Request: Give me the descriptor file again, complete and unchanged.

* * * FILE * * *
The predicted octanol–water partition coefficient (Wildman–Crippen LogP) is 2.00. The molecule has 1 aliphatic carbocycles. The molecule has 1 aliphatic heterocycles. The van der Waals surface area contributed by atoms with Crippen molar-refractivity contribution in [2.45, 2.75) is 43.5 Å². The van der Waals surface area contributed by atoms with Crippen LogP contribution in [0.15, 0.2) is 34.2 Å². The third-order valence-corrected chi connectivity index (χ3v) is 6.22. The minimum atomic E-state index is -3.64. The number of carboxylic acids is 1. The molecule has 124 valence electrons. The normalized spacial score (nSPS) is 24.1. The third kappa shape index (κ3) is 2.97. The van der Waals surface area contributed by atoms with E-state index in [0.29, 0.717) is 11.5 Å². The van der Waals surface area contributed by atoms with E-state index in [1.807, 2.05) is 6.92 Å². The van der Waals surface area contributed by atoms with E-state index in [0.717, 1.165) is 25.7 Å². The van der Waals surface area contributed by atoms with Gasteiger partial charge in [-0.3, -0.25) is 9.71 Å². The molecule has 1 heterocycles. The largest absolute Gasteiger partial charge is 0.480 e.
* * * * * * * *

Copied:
The predicted octanol–water partition coefficient (Wildman–Crippen LogP) is 2.00. The molecule has 1 aliphatic carbocycles. The molecule has 1 aliphatic heterocycles. The van der Waals surface area contributed by atoms with Crippen molar-refractivity contribution in [2.45, 2.75) is 43.5 Å². The van der Waals surface area contributed by atoms with Crippen LogP contribution in [0.15, 0.2) is 34.2 Å². The third-order valence-corrected chi connectivity index (χ3v) is 6.22. The minimum atomic E-state index is -3.64. The number of carboxylic acids is 1. The molecule has 124 valence electrons. The normalized spacial score (nSPS) is 24.1. The third kappa shape index (κ3) is 2.97. The van der Waals surface area contributed by atoms with E-state index in [0.29, 0.717) is 11.5 Å². The van der Waals surface area contributed by atoms with E-state index in [1.807, 2.05) is 6.92 Å². The van der Waals surface area contributed by atoms with E-state index in [0.717, 1.165) is 25.7 Å². The van der Waals surface area contributed by atoms with Gasteiger partial charge in [-0.3, -0.25) is 9.71 Å². The molecule has 1 heterocycles. The largest absolute Gasteiger partial charge is 0.480 e.